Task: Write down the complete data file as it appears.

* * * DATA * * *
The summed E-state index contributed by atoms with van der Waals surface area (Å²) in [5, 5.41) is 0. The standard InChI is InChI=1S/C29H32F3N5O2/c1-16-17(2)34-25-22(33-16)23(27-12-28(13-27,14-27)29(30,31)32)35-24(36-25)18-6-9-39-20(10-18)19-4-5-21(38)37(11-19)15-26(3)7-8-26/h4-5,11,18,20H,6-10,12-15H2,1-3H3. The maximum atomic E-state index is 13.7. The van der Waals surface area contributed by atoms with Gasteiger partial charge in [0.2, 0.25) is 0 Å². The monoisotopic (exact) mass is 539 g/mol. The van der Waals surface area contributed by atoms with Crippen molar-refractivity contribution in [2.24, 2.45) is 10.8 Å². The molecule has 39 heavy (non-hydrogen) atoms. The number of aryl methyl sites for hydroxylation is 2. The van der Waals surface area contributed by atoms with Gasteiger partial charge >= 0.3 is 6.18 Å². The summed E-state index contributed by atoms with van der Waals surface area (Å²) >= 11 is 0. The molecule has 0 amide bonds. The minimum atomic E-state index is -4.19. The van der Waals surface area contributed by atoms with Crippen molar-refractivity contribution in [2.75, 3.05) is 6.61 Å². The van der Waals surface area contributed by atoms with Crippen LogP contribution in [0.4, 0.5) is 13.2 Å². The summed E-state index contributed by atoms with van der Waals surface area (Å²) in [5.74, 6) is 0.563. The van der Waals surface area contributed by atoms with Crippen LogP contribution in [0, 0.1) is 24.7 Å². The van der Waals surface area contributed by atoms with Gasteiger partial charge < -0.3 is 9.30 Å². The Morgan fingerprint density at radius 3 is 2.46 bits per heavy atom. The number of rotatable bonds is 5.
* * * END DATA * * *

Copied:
The summed E-state index contributed by atoms with van der Waals surface area (Å²) in [5, 5.41) is 0. The standard InChI is InChI=1S/C29H32F3N5O2/c1-16-17(2)34-25-22(33-16)23(27-12-28(13-27,14-27)29(30,31)32)35-24(36-25)18-6-9-39-20(10-18)19-4-5-21(38)37(11-19)15-26(3)7-8-26/h4-5,11,18,20H,6-10,12-15H2,1-3H3. The maximum atomic E-state index is 13.7. The van der Waals surface area contributed by atoms with Gasteiger partial charge in [0.2, 0.25) is 0 Å². The monoisotopic (exact) mass is 539 g/mol. The van der Waals surface area contributed by atoms with Crippen molar-refractivity contribution in [2.24, 2.45) is 10.8 Å². The molecule has 39 heavy (non-hydrogen) atoms. The number of aryl methyl sites for hydroxylation is 2. The van der Waals surface area contributed by atoms with Gasteiger partial charge >= 0.3 is 6.18 Å². The summed E-state index contributed by atoms with van der Waals surface area (Å²) >= 11 is 0. The molecule has 0 amide bonds. The minimum atomic E-state index is -4.19. The van der Waals surface area contributed by atoms with Crippen molar-refractivity contribution in [2.75, 3.05) is 6.61 Å². The van der Waals surface area contributed by atoms with Crippen LogP contribution in [0.4, 0.5) is 13.2 Å². The summed E-state index contributed by atoms with van der Waals surface area (Å²) in [5.74, 6) is 0.563. The van der Waals surface area contributed by atoms with Crippen LogP contribution in [0, 0.1) is 24.7 Å². The van der Waals surface area contributed by atoms with Gasteiger partial charge < -0.3 is 9.30 Å². The Morgan fingerprint density at radius 3 is 2.46 bits per heavy atom. The number of rotatable bonds is 5.